Germany to draft foreign workers to ease airport chaos this summer
Worker shortages are combining with a growing appetite for overseas travel to cause chaos at airports in Germany and across Europe - a situation that is only expected to worsen as the summer holidays get into full swing. To help alleviate the situation, the federal government is planning to make it easier for airports to recruit workers from overseas.
Workers to be drafted from Turkey to help at German airports
Due to a lack of workers in the aftermath of the coronavirus pandemic, Germany’s airports have been overwhelmed by rising passenger numbers in recent weeks, with huge queues and long waiting times becoming an all-too-common occurrence.
Concerned that the peak of the travel season this summer is still to come, the federal government is stepping in to make the temporary recruitment of foreign workers quicker and easier. “We will make it possible for companies to use auxiliary workers from abroad, especially from Turkey,” said Federal Interior Minister Nancy Faeser, presenting the plans in Berlin on Wednesday.
Together with Transport Minister Volker Wissing and Labour Minister Hubertus Heil, Faeser announced that skilled workers will be temporarily drafted in from abroad to help out with baggage handling, security and check-in at German airports. According to the ministers, there are currently several thousand workers who are not needed by airports in Turkey. The government will relax the conditions for visas and residence permits, to enable these workers to be deployed to Germany as soon as possible.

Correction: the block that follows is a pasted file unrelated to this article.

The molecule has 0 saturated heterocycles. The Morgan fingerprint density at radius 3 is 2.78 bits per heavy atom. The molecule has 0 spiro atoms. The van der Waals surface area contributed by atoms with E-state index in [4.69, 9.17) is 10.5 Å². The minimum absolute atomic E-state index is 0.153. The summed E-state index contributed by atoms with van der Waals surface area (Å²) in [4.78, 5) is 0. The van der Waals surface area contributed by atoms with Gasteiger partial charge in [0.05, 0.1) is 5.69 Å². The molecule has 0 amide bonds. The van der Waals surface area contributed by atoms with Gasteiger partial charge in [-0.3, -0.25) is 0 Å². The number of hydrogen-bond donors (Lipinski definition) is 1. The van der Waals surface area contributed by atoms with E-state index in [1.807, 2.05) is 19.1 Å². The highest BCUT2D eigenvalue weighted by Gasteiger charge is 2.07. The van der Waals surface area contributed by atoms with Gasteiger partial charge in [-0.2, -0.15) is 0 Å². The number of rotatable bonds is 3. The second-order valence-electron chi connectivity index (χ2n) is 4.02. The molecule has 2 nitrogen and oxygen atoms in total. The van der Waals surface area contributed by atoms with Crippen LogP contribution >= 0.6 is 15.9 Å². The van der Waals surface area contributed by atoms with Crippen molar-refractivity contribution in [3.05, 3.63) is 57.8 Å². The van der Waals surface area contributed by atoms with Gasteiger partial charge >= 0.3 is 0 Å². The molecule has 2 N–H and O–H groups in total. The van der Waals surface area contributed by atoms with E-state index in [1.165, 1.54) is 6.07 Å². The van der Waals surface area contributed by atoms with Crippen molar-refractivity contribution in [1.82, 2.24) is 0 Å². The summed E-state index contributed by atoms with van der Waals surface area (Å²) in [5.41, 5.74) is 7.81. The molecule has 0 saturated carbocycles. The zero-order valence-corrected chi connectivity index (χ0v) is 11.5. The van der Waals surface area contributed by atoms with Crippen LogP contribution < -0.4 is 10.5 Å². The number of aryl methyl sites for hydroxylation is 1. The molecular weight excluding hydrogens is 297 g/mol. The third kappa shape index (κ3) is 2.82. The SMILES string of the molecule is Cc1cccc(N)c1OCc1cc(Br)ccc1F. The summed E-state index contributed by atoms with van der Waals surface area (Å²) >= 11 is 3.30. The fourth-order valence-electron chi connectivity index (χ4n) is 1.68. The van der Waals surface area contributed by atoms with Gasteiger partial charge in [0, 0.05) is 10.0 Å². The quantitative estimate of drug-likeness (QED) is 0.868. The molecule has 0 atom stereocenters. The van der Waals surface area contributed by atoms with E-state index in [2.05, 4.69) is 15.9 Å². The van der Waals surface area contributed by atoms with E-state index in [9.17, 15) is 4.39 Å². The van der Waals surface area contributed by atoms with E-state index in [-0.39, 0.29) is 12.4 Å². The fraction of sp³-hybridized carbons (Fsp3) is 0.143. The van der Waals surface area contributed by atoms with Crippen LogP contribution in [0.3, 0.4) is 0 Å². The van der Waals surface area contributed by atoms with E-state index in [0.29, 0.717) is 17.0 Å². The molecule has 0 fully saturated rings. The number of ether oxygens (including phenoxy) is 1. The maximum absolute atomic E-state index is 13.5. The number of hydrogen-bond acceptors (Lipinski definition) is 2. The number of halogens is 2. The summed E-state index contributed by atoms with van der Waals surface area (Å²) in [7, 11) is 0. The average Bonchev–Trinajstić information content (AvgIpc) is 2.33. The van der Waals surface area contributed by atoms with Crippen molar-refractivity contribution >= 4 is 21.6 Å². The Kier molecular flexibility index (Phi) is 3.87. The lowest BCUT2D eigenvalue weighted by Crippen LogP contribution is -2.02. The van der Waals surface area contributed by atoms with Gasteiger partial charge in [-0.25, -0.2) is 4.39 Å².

Heil emphasised that no compromises were being made on safety or propriety: the new workers will have to go through the same standard security checks, will be hired by companies (rather than put on temporary work contracts) and paid wages in line with collective agreements, and will be housed in good conditions.
Computer error and threat of strike in Hamburg add to airport woes
The move is intended to defuse the chaotic situation at airports in Germany, where a lack of staff is causing queues, delays and flight cancellations. Lufthansa alone has already cancelled 3.000 connections from its hubs in Frankfurt and Munich.
Adding to the chaos this week is a computer issue in central Germany that grounded flights for several hours on Wednesday morning, as well as the threat of a strike in Hamburg, where ver.di employees have been instructed to walk out for 24 hours on Friday as part of a pay dispute.
The newly drafted workers won’t be around to help anytime soon: they’re unlikely to be deployed until August at the earliest and therefore - in the eyes of some in the industry - far too late for the holiday season at most airports. Thomas Richer, head of the Employers’ Association of Ground Handling Service Providers in Aviation, told Reuters, “It doesn’t solve the problem, but it certainly helps.”